Insomnia may be alleviated with behavioral counseling
Thursday, 10 February 2011 16:00
University of Pittsburgh School of Medicine researchers examined 79 adults who were divided into two groups: one received two in-person and two phone counseling sessions with a clinician and the other was given literature on insomnia and sleep habits.
Individuals who participated in counseling sessions were more than 40 percent more likely to have had a favorable response to the treatment or eliminated their insomnia altogether.
Sleep disturbances have been shown to lead to elevated levels of stress during the day. Results of this study suggest that organizations that offer employee wellness programs that address sleep disorders may be helping to reduce workplace stress.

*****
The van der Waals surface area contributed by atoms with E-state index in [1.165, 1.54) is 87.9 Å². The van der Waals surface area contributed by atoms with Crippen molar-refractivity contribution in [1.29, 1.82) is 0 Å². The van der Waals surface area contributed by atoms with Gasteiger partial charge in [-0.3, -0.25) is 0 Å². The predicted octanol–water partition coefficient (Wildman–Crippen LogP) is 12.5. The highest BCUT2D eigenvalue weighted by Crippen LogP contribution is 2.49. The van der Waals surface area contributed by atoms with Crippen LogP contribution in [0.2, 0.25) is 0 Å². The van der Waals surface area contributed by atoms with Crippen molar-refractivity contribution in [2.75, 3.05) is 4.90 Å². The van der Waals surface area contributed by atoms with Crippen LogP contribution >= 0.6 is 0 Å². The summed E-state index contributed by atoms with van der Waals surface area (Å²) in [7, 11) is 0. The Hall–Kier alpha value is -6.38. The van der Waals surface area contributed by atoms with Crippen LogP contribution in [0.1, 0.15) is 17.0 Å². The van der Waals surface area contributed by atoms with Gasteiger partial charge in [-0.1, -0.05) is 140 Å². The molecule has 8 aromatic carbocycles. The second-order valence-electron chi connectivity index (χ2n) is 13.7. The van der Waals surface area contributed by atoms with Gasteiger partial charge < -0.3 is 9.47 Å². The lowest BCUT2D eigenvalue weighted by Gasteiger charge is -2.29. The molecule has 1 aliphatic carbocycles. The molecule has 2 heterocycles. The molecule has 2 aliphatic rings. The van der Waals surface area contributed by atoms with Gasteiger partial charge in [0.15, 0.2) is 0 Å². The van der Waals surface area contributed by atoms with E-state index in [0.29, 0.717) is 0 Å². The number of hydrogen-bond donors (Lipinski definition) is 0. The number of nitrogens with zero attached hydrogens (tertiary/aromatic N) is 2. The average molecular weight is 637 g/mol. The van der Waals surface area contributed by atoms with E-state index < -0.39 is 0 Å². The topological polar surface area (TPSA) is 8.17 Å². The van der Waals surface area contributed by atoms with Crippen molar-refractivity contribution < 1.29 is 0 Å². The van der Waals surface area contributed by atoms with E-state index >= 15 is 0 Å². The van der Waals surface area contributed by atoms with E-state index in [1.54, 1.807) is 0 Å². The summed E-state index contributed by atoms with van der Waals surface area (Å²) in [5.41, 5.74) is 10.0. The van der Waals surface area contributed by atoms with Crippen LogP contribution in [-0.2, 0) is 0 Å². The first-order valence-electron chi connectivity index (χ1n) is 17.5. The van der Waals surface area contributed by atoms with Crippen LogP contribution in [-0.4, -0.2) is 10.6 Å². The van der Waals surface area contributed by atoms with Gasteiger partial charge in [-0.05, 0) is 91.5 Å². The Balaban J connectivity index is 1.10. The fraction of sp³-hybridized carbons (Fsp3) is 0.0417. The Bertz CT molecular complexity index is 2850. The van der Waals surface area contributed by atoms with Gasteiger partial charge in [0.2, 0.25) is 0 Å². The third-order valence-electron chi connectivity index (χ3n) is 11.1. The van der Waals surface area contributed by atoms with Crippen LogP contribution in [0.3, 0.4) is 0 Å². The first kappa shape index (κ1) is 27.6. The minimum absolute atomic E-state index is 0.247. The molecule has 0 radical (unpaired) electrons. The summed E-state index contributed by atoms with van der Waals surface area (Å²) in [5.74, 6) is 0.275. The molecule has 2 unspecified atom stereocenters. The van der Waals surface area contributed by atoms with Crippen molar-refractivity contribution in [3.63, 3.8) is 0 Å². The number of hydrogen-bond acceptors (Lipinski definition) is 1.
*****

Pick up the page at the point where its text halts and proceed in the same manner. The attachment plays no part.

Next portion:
Authors of the study noted that focusing on behavioral aspects of insomnia and sleep patterns may remove some of the stigma behind treatments that have traditionally been thought of as psychological.
The National Sleep Foundation estimates that as many as 47 million Americans are not getting adequate sleep at night. The organization also said that these individuals are more likely to get involved in accidents, experience road rage and engage in arguments with others.
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